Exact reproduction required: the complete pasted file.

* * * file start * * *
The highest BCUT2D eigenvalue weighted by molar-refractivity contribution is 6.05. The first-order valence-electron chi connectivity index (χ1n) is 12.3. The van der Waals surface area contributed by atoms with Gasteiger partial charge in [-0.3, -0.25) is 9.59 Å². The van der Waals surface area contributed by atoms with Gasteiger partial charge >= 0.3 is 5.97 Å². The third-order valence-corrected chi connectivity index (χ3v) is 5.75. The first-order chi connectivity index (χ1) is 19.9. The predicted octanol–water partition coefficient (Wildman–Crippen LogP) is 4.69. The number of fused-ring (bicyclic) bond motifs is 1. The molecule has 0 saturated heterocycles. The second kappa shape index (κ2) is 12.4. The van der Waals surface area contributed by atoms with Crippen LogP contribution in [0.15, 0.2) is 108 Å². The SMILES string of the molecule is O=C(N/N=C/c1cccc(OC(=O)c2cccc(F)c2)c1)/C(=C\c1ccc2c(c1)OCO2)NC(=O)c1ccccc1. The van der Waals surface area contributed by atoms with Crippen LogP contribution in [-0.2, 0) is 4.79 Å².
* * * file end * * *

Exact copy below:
The highest BCUT2D eigenvalue weighted by molar-refractivity contribution is 6.05. The first-order valence-electron chi connectivity index (χ1n) is 12.3. The van der Waals surface area contributed by atoms with Gasteiger partial charge in [-0.3, -0.25) is 9.59 Å². The van der Waals surface area contributed by atoms with Gasteiger partial charge >= 0.3 is 5.97 Å². The third-order valence-corrected chi connectivity index (χ3v) is 5.75. The first-order chi connectivity index (χ1) is 19.9. The predicted octanol–water partition coefficient (Wildman–Crippen LogP) is 4.69. The number of fused-ring (bicyclic) bond motifs is 1. The molecule has 0 saturated heterocycles. The second kappa shape index (κ2) is 12.4. The van der Waals surface area contributed by atoms with Crippen LogP contribution in [0.15, 0.2) is 108 Å². The SMILES string of the molecule is O=C(N/N=C/c1cccc(OC(=O)c2cccc(F)c2)c1)/C(=C\c1ccc2c(c1)OCO2)NC(=O)c1ccccc1. The van der Waals surface area contributed by atoms with Crippen LogP contribution in [-0.2, 0) is 4.79 Å².